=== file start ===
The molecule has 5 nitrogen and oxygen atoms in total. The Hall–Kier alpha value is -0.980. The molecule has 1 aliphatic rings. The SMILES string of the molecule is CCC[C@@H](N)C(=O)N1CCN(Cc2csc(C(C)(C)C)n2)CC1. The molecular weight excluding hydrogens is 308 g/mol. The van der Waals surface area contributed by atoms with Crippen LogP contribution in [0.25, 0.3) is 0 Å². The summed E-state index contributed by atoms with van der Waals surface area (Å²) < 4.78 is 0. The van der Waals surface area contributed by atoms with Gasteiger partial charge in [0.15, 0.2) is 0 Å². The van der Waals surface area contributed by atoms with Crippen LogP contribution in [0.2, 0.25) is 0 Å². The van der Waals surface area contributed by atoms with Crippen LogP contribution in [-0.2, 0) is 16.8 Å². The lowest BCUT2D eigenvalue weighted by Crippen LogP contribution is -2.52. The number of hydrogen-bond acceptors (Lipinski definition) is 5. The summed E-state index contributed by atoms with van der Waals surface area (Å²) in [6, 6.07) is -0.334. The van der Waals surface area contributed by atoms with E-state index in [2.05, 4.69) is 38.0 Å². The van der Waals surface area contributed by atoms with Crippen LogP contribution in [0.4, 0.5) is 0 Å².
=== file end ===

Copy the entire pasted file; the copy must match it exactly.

The molecule has 5 nitrogen and oxygen atoms in total. The Hall–Kier alpha value is -0.980. The molecule has 1 aliphatic rings. The SMILES string of the molecule is CCC[C@@H](N)C(=O)N1CCN(Cc2csc(C(C)(C)C)n2)CC1. The molecular weight excluding hydrogens is 308 g/mol. The van der Waals surface area contributed by atoms with Crippen LogP contribution in [0.25, 0.3) is 0 Å². The summed E-state index contributed by atoms with van der Waals surface area (Å²) < 4.78 is 0. The van der Waals surface area contributed by atoms with Gasteiger partial charge in [0.15, 0.2) is 0 Å². The van der Waals surface area contributed by atoms with Crippen LogP contribution in [0.2, 0.25) is 0 Å². The van der Waals surface area contributed by atoms with Crippen LogP contribution in [-0.2, 0) is 16.8 Å². The lowest BCUT2D eigenvalue weighted by Crippen LogP contribution is -2.52. The number of hydrogen-bond acceptors (Lipinski definition) is 5. The summed E-state index contributed by atoms with van der Waals surface area (Å²) in [6, 6.07) is -0.334. The van der Waals surface area contributed by atoms with E-state index in [2.05, 4.69) is 38.0 Å². The van der Waals surface area contributed by atoms with Crippen LogP contribution in [0.4, 0.5) is 0 Å².